Growing strawberries is different from just about anything else we grow. Leeks and garlic are similar in that they over-winter. But I'm still learning how to cultivate strawberries for good production.
At least I can spend time with the strawberries when they need it, in the fall when other cultivation needs are less.
Productive life of a plant
So, the initial transplanting of strawberry crowns must wait a year before effective production. This means clipping the flowers of the very first transplants.
After the first season the first plants send out runners (many!) that root nearby. I transplant these runner plants to make the initial crop for the following season, which is their first and so they are treated like a new crop.
While the second planting grows, the initial plants are in full productivity - for two, maybe three, years.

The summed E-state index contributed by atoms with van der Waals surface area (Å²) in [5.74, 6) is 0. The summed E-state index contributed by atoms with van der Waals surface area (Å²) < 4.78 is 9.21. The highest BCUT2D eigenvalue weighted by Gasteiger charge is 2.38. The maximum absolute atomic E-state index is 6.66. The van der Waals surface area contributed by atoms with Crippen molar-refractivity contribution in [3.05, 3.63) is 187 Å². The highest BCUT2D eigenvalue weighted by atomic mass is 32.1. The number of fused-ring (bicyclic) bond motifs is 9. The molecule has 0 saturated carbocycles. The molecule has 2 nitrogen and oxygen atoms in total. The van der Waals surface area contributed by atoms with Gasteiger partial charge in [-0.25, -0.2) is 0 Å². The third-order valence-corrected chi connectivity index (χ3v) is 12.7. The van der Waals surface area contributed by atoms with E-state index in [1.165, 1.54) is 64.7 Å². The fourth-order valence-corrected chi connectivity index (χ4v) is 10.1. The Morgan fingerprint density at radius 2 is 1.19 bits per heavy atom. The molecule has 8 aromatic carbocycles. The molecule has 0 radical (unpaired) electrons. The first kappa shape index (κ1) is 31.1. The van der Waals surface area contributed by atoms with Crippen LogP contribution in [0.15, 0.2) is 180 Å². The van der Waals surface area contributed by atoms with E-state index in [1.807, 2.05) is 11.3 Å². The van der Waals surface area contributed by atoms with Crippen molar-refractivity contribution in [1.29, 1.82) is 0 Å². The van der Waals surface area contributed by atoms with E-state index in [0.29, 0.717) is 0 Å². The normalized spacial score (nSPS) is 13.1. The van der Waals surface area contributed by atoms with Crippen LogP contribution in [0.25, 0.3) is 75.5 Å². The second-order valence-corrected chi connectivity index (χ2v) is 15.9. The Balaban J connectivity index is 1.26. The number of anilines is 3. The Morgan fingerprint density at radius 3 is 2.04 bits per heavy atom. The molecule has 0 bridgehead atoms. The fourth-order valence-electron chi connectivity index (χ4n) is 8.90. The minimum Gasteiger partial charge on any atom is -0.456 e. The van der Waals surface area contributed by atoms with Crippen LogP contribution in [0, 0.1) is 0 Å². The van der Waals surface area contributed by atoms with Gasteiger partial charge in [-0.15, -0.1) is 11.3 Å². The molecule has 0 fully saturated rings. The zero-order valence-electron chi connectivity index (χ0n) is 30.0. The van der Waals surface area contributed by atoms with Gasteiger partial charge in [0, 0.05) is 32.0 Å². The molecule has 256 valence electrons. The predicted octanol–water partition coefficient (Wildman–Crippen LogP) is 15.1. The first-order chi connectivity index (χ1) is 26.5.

To keep this going I plant a third bed from the runners of the previous crops.
As I repeat the cloning process there will be a slow increase in production, and there are at least two plots at optimum production.
In the fourth year, the very first plot is removed and the plants composted to make way for a new generation of plants from runners from the second and third plots.
I grow only June bearing strawberry plants that are grown originally in the Pacific Northwest, Shuksan and Rainier. There are varieties that are called everbearing, but this means there is a second crop in late summer. I avoid everbearing for several reasons: they aren't as tasty as June bearing, especially in the summer, and I prefer to have only one push in June to manage the strawberries - the big vegetable harvests occur in later summer.